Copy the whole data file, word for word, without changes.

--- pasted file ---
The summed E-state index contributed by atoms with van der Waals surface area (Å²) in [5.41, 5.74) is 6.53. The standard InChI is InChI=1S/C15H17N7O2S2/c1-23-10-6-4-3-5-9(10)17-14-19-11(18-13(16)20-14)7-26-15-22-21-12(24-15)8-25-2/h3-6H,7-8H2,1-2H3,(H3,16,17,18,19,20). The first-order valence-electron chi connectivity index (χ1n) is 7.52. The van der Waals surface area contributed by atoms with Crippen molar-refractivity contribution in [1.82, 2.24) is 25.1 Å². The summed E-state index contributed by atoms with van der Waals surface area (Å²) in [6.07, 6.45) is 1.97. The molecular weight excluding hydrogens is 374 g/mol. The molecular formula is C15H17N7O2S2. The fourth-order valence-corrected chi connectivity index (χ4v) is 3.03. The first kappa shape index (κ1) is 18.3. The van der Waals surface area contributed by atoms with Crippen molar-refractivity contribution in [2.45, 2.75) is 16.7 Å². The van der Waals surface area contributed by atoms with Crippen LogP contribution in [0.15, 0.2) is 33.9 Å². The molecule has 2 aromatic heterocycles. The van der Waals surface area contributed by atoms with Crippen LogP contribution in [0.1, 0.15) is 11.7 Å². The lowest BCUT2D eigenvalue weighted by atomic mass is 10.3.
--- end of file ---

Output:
The summed E-state index contributed by atoms with van der Waals surface area (Å²) in [5.41, 5.74) is 6.53. The standard InChI is InChI=1S/C15H17N7O2S2/c1-23-10-6-4-3-5-9(10)17-14-19-11(18-13(16)20-14)7-26-15-22-21-12(24-15)8-25-2/h3-6H,7-8H2,1-2H3,(H3,16,17,18,19,20). The first-order valence-electron chi connectivity index (χ1n) is 7.52. The van der Waals surface area contributed by atoms with Crippen molar-refractivity contribution in [1.82, 2.24) is 25.1 Å². The summed E-state index contributed by atoms with van der Waals surface area (Å²) in [6.07, 6.45) is 1.97. The molecular weight excluding hydrogens is 374 g/mol. The molecular formula is C15H17N7O2S2. The fourth-order valence-corrected chi connectivity index (χ4v) is 3.03. The first kappa shape index (κ1) is 18.3. The van der Waals surface area contributed by atoms with Crippen molar-refractivity contribution in [2.45, 2.75) is 16.7 Å². The van der Waals surface area contributed by atoms with Crippen LogP contribution in [0.15, 0.2) is 33.9 Å². The molecule has 2 aromatic heterocycles. The van der Waals surface area contributed by atoms with Crippen LogP contribution in [0.1, 0.15) is 11.7 Å². The lowest BCUT2D eigenvalue weighted by atomic mass is 10.3.